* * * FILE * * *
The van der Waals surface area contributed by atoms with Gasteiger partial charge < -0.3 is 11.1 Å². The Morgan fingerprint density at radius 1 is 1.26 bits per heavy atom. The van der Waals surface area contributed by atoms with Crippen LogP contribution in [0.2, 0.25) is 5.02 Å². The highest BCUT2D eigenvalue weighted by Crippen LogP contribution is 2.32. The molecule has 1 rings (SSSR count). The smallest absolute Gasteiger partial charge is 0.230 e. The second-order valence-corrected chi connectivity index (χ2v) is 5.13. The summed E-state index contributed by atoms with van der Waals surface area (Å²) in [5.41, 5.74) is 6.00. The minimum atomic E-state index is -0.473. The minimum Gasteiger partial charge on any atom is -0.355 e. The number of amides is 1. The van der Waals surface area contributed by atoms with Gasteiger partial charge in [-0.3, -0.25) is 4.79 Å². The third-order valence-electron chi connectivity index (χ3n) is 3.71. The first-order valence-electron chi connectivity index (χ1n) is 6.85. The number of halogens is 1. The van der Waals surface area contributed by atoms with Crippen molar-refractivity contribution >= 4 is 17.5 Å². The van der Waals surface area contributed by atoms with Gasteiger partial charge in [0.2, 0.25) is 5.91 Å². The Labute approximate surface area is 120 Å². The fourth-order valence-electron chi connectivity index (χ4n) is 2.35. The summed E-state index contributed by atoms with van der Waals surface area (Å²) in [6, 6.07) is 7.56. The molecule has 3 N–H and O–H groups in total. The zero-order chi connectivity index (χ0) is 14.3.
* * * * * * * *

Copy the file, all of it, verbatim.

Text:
The van der Waals surface area contributed by atoms with Gasteiger partial charge < -0.3 is 11.1 Å². The Morgan fingerprint density at radius 1 is 1.26 bits per heavy atom. The van der Waals surface area contributed by atoms with Crippen LogP contribution in [0.2, 0.25) is 5.02 Å². The highest BCUT2D eigenvalue weighted by Crippen LogP contribution is 2.32. The molecule has 1 rings (SSSR count). The smallest absolute Gasteiger partial charge is 0.230 e. The second-order valence-corrected chi connectivity index (χ2v) is 5.13. The summed E-state index contributed by atoms with van der Waals surface area (Å²) in [5.41, 5.74) is 6.00. The minimum atomic E-state index is -0.473. The minimum Gasteiger partial charge on any atom is -0.355 e. The number of amides is 1. The van der Waals surface area contributed by atoms with Gasteiger partial charge in [-0.3, -0.25) is 4.79 Å². The third-order valence-electron chi connectivity index (χ3n) is 3.71. The first-order valence-electron chi connectivity index (χ1n) is 6.85. The number of halogens is 1. The van der Waals surface area contributed by atoms with Crippen molar-refractivity contribution >= 4 is 17.5 Å². The van der Waals surface area contributed by atoms with Gasteiger partial charge in [0.2, 0.25) is 5.91 Å². The Labute approximate surface area is 120 Å². The fourth-order valence-electron chi connectivity index (χ4n) is 2.35. The summed E-state index contributed by atoms with van der Waals surface area (Å²) in [6, 6.07) is 7.56. The molecule has 3 N–H and O–H groups in total. The zero-order chi connectivity index (χ0) is 14.3.